Massive Hack Attack on Target: Data Stolen from 40M Cards

Cybercriminals put a bullseye on Target, then hit it. The retailing giant is reporting hackers may have tapped into as many as 40 million accounts of consumers who shopped at its stores between Nov. 27 and Dec. 15.

Target acknowledged the hack on Thursday, calling it EUunauthorized access to Target payment card data.EU The retailer is recommending consumers review their account statements and credit reports to monitor for fraud. The company was quick to apologize, with EUdeep regretEU for any inconvenience it may cause and assured consumers it takes privacy and security seriously.

EUWe are partnering with a leading third-party forensics firm to conduct a thorough investigation of the incident and to examine additional measures we can take that would be designed to help prevent incidents of this kind in the future,EU the company said in a statement. EUAdditionally, Target alerted authorities and financial institutions immediately after we discovered and confirmed the unauthorized access, and we are putting our full resources behind these efforts.EU

Heartland Revisited?

We caught up with Aaron Titus, CPO and general counsel at Identity Finder, a sensitive data management solution provider, to get his take on the breach. He told us EUtrack data,EU which is the data in question in the Target incident, is extra sensitive data physically stored on a credit card magnetic stripe, in addition to the card number, expiration date and verification code.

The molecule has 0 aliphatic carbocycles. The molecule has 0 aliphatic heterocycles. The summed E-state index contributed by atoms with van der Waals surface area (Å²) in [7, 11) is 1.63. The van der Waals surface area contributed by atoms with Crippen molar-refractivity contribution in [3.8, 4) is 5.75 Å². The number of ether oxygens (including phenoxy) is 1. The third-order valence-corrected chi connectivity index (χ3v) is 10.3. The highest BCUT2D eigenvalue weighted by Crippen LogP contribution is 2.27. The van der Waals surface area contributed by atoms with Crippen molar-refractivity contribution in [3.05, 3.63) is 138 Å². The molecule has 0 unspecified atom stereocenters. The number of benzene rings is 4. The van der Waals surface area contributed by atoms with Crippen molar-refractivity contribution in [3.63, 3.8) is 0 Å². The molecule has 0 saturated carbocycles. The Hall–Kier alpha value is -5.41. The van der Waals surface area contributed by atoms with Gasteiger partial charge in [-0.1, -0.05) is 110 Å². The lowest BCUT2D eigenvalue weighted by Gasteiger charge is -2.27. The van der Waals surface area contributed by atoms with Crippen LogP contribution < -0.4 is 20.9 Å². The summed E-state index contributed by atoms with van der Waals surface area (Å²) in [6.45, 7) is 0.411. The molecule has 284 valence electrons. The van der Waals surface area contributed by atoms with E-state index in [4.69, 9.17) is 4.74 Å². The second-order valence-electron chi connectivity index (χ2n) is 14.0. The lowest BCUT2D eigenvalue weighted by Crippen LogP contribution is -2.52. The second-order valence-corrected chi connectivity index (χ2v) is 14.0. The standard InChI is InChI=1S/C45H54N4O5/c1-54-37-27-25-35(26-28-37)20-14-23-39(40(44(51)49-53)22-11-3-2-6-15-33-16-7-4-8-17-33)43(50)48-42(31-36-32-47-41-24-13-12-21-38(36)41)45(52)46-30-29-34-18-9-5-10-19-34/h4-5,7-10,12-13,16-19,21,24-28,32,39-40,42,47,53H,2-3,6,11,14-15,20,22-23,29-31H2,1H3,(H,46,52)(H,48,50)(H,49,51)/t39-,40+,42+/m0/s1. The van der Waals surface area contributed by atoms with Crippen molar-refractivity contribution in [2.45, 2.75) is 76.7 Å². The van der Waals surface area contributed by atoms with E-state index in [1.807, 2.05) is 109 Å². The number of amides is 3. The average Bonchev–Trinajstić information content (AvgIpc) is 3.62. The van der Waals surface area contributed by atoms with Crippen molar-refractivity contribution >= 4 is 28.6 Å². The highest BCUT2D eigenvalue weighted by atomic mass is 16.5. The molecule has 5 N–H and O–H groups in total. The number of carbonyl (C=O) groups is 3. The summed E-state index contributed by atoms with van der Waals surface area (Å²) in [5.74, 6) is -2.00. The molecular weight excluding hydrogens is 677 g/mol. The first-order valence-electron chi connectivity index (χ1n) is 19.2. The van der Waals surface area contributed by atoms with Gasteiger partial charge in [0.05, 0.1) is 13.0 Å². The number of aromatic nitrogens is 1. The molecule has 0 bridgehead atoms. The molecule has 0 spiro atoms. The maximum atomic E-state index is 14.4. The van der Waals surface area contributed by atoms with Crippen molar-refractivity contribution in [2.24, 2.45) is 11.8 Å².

EUAlthough skimmers -- physical devices that steal track data from point-of-sale machines in stores -- can collect track data, it is extremely unlikely that hackers could have installed skimmers in Target stores across the country,EU he said.

At this point, he continued, it seems most likely that TargetEUs centralized card processing network was compromised with some sort of malware that stole track data, much like the 2009 Heartland Payment Systems breach.

EUOrganizations that...

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